Richard Clarke: Capturing Bin Laden ‘Not One Of Their Priorities’ For Clinton, Bush
In an interview with Der Spiegel, former White House counterterrorism chief Richard Clarke says one reason why it took so long to track down Osama bin Laden is that capturing bin Laden was “not one of their priorities.”
Clarke outlines four phases of the hunt for bin Laden, dating back to 1996. In the earliest days, he argues, the CIA had the authority to go after–and later to kill–bin Laden, but “they didn’t really try very hard.” After 9/11, the desire to capture bin Laden intensified, but Clarke says the Bush Administration simply didn’t put bin Laden at the top of its objectives:
For the US military to just fly in and find one man was difficult — not impossible, but difficult. The US military didn’t want to do it because they thought it would fail and their people would get killed. When the invasion occurred in October 2001, the US military leadership planned an invasion of a country rather than the capture of a single man. They went about the invasion of the country very well, but capturing bin Laden wasn’t one of their big priorities. It is hard to imagine in retrospect, but President Bush didn’t let his White House staff, including myself and others, sit down with the military before the invasion and say, “Let’s see your plan, and let’s see how, specifically, you’re going to get Osama.” So they let him slip through their fingers when they really could have captured him then.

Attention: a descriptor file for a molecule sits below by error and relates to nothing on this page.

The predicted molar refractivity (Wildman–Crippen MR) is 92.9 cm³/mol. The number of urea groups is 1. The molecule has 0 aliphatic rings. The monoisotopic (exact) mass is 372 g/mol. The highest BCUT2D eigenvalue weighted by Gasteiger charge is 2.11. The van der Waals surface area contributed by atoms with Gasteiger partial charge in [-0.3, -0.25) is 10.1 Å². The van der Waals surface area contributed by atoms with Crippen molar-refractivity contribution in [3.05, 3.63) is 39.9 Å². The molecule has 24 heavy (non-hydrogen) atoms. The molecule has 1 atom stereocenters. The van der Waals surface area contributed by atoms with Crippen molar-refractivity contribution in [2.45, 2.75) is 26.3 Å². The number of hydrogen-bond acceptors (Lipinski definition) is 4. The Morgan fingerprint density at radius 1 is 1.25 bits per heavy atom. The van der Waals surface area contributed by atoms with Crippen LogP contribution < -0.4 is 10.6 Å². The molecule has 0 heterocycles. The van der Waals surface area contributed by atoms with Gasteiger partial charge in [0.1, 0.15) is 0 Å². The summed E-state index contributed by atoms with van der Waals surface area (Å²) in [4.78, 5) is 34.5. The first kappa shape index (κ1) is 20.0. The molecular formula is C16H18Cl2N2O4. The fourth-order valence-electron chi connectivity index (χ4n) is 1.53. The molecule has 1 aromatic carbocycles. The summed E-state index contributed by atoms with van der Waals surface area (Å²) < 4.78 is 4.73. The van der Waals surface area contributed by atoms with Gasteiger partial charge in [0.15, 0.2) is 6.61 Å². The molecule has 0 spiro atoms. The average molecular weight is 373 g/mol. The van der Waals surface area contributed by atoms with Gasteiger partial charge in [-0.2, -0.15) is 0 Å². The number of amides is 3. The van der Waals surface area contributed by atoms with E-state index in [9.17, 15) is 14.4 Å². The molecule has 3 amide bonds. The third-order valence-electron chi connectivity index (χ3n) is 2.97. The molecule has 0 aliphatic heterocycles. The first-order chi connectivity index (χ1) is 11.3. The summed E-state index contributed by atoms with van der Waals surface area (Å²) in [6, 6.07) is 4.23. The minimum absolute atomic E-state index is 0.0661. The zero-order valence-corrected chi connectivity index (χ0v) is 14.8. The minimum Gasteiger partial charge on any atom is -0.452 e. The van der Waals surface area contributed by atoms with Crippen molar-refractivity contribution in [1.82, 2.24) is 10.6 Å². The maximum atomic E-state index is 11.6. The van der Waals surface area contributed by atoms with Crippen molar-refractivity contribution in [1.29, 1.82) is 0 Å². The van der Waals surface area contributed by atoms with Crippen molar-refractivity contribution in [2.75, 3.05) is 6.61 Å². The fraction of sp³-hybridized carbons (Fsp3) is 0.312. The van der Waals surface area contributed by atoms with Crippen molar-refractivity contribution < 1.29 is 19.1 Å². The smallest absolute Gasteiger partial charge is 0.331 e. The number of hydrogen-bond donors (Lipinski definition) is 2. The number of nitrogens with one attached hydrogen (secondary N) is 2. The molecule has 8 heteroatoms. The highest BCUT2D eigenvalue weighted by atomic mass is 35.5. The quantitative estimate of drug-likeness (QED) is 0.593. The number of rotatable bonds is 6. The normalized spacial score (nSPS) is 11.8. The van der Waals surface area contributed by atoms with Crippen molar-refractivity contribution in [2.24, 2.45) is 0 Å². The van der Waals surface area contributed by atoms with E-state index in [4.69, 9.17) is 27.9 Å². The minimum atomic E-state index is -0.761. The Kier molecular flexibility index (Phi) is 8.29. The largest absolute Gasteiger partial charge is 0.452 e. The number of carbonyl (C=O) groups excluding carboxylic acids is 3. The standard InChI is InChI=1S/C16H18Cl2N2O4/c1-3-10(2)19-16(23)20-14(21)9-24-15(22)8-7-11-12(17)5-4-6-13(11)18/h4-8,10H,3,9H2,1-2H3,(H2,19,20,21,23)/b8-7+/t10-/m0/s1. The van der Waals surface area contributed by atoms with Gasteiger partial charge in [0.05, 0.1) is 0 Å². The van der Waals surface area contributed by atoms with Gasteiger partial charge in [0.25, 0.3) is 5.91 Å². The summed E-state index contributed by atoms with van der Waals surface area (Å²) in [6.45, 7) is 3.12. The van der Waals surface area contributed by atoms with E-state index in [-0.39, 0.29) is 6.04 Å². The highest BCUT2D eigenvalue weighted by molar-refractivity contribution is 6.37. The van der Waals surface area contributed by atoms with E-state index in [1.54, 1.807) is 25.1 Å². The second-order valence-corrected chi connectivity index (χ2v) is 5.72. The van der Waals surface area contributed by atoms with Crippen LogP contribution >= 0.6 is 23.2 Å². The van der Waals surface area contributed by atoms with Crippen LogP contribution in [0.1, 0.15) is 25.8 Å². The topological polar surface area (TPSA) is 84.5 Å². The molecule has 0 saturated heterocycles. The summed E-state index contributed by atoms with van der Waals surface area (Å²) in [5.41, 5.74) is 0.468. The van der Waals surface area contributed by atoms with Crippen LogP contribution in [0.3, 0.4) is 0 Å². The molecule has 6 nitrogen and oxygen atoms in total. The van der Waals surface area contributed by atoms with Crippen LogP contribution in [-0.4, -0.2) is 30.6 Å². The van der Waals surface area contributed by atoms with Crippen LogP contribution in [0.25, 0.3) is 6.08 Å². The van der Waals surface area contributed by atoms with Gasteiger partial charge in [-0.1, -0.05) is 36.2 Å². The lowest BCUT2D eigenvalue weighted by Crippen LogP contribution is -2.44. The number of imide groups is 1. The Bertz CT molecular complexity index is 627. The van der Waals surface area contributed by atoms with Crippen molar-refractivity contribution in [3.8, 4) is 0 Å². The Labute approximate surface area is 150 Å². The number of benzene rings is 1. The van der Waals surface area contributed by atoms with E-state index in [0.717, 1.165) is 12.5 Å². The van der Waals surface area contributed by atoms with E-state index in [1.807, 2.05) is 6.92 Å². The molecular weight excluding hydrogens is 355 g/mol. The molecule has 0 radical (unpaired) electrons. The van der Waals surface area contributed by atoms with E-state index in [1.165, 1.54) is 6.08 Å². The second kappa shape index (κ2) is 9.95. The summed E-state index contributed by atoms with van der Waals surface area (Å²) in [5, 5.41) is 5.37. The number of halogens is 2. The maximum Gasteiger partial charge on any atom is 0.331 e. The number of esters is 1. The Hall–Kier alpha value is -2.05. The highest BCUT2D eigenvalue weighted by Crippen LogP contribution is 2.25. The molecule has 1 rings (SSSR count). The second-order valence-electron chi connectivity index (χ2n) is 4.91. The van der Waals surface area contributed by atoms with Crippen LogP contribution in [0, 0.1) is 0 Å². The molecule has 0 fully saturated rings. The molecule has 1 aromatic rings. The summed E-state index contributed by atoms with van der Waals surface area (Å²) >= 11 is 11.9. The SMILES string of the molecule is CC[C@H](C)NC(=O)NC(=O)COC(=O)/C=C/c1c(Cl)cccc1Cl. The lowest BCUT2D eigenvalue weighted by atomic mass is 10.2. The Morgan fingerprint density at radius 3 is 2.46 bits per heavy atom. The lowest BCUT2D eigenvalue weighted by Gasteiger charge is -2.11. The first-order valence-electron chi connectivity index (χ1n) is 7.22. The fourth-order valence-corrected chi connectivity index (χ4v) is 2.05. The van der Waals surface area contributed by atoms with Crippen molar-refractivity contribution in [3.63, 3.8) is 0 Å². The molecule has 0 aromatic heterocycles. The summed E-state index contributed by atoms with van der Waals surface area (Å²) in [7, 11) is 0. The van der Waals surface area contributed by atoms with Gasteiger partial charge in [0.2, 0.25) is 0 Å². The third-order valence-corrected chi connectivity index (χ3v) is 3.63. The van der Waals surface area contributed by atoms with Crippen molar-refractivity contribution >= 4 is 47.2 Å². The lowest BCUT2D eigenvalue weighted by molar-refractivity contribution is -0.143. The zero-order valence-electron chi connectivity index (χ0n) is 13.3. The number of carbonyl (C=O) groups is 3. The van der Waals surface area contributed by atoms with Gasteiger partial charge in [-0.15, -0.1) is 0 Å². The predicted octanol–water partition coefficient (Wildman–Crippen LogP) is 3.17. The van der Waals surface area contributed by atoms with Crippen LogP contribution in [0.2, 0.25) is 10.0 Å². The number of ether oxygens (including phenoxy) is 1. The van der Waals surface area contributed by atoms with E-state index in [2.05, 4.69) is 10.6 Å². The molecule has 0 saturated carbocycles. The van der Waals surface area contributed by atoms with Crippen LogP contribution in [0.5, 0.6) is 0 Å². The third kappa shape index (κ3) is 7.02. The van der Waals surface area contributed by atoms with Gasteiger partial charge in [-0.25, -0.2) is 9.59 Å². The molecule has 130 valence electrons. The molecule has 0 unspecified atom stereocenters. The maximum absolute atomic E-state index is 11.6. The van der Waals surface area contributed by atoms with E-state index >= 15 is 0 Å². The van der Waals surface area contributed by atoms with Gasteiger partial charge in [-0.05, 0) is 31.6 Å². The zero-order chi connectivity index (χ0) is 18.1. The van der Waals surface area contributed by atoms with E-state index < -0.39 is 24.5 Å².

Clarke also describes a “furious” Bill Clinton, who approved an air strike on an al Qaeda training camp in 1998 despite concerns from senior staff that the president would be accused of using the attack to divert attention from the unfolding Monica Lewinsky affair. “He got furious with us and said, That’s none of your business. You just get me the national security advisor. Do you think we should do this? We’re going to do this, and it doesn’t matter what’s going on in my political life.”
Have a tip we should know? [email protected]